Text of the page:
Cooking Classes


French Onion Soup for the Soul

You can see a pattern here. I am gradually coming back to my blog. More importantly as the season of the market ends I can come back to your blogs. You and I cannot imagine the work it is to be a farmers' market vendor. I am definitely making changes for next summer. First of all I will purchase another freezer. Since I make my doughs in advance and freeze them the extra storage space will allow me to make in advance so I can take a week off from preparation from time to time and have a life. The other item I am purchasing is a commercial mixer. To date everything has been mixed by hand ... breads, scones, pies. Granted everything cannot be done in a mixer but if I can even do half it will be a huge boost to my ever so tired arms and hands.

I loved this soup. It was inspired by a recipe from Chef Micheal Smith. I love my little Le Creuset individual cast iron pots. They make dinner service a classy event.

It's cooling down out there and warm food is coming into favour.

French onion soup
2 tbsp. butter
2 tbsp. vegetable oil
4 large onions, peeled and thinly sliced
1/2 c. brandy or fortified wine such as Madeira
4 c. chicken broth
2 sprigs fresh thyme leaves
sea salt and freshly ground pepper, to taste
4 slices hearty bread or large croutons
2 c. shredded Swiss, Gruyere or Emmenthal cheese

Caramelize onions until they are a deep golden colour. Add brandy. Turn up the heat and cook for a few minutes, stirring constantly, until the additional liquid has evaporated.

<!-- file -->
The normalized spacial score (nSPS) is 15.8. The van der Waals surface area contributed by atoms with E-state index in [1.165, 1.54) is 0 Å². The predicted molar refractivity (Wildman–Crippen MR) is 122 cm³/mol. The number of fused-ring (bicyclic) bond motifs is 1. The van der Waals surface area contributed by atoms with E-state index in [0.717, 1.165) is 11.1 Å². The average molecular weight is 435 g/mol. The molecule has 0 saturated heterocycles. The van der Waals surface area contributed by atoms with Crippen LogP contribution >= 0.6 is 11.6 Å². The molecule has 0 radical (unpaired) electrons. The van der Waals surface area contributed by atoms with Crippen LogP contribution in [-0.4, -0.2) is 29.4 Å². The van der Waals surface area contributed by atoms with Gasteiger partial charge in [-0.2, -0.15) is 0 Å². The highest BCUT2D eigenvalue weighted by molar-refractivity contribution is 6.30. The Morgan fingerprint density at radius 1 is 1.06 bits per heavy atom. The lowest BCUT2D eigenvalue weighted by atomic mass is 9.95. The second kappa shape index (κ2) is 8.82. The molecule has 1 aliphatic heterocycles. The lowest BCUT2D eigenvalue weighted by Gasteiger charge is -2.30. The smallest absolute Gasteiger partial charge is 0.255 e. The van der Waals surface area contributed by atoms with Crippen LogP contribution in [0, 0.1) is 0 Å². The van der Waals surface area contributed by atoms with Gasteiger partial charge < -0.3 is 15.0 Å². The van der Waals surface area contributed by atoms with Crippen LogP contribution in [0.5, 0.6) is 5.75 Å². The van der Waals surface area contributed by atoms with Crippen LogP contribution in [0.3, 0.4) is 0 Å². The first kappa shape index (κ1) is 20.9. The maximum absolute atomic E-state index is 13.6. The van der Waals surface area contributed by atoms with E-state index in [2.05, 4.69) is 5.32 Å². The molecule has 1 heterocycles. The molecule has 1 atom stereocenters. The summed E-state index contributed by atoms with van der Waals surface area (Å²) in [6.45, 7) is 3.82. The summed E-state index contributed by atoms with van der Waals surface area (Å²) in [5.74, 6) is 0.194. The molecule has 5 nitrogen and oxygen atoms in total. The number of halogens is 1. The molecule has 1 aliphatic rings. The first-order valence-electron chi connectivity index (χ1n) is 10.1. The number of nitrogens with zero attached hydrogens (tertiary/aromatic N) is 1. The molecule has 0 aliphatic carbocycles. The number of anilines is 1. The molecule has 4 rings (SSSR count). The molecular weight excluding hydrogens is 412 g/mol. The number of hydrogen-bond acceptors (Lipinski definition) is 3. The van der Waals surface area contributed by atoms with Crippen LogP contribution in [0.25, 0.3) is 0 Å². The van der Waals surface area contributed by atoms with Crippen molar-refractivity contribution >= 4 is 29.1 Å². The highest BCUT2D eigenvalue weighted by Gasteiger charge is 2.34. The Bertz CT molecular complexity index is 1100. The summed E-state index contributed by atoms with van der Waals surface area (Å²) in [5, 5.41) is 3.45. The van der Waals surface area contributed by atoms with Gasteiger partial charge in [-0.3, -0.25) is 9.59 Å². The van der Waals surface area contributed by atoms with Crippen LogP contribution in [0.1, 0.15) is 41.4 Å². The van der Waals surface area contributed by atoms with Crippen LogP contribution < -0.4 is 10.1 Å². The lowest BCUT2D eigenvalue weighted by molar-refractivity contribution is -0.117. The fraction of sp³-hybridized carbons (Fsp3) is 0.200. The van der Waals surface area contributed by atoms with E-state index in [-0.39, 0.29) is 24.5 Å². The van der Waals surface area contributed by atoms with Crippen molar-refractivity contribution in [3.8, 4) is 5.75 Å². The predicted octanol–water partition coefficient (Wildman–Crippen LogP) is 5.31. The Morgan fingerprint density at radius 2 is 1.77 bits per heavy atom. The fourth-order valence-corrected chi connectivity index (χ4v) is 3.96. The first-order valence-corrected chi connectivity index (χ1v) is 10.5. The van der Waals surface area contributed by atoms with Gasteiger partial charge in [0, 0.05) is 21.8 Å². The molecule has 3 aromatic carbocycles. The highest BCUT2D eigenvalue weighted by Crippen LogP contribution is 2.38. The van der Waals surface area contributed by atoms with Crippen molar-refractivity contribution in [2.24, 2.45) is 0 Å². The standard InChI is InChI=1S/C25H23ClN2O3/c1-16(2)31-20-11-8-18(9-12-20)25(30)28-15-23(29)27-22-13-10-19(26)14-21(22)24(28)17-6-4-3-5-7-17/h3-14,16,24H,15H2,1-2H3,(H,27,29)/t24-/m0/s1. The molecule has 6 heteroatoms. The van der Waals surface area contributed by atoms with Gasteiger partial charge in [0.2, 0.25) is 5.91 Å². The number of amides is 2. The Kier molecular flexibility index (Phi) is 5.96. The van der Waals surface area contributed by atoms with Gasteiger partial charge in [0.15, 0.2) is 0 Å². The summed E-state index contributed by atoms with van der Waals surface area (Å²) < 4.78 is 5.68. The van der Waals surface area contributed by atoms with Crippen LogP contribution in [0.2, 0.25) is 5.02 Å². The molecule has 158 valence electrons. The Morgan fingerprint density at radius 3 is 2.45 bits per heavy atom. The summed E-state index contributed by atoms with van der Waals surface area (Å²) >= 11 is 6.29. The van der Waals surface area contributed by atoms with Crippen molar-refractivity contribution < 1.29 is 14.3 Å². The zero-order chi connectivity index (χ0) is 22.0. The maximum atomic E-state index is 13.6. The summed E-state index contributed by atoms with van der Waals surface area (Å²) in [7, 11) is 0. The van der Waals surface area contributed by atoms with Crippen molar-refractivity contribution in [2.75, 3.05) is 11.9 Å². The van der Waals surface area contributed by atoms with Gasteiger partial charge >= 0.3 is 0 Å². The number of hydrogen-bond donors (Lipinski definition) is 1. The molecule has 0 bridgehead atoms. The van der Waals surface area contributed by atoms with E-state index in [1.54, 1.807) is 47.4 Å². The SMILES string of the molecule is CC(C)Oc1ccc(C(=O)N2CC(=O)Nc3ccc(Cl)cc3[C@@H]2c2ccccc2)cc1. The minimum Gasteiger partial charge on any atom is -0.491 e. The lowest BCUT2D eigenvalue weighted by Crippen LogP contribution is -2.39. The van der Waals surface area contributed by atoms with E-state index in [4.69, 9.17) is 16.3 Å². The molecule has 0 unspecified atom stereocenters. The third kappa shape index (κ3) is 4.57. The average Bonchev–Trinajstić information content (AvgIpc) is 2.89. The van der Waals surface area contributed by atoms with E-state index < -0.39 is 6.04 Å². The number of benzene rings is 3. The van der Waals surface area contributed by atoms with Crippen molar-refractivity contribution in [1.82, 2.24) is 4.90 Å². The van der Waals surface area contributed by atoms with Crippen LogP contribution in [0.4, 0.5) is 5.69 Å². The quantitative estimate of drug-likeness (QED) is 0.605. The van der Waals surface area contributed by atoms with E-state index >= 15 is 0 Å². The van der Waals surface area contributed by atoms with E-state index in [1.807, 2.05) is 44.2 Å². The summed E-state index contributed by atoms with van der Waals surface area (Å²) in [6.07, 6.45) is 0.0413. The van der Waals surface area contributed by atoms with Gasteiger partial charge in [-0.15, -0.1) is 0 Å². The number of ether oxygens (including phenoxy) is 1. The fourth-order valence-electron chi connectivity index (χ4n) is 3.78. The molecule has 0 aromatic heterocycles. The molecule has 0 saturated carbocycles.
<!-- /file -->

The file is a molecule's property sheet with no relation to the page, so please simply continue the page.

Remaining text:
Add the chicken broth and bring to a simmer. Add the thyme leaves, season with salt and pepper and continue cooking for 15 minutes or so.
To serve, preheat the broiler in your oven. Toast the bread slices to add flavour and help absorb the soup. Cut rounds out of the toast, large enough to fit your soup bowls.
Ladle the soup into four ovenproof serving bowls. Top each with a slice or two of toasted bread rounds, enough to cover the top of the soup. Cover the bread with an even mound of shredded cheese. Broil until the cheese has melted and browned. (Adapted from Chef Michael Smith)


  1. A heartwarming soup Sarah. I am sure all of your customers appreciate all you hard work, but then again they do not know exactly how much effort it takes to produce a quality product.

  2. Interesting. I've always made French Onion Soup with beef broth, and a goodly layer of cheese atop the bread, broiled, of course.

    Glad your Farmers Market outings are such a success!

    1. Marjie, me too. I almost substituted the chicken stock for beef stock but it's really good.

  3. I agree, I can't imagine the work. Takes all the pleasure out of it to work so hard on it... but what lucky customers you have to
    get such beautiful products from you.

    Soup looks wonderful-- and I have coveted those little pots for ever so long!!

    Missed looking at all the blogs too... we have both been toiling to long in the mines!!

    1. Deana, you are right. By the end of the season it is only work with little pleasure.


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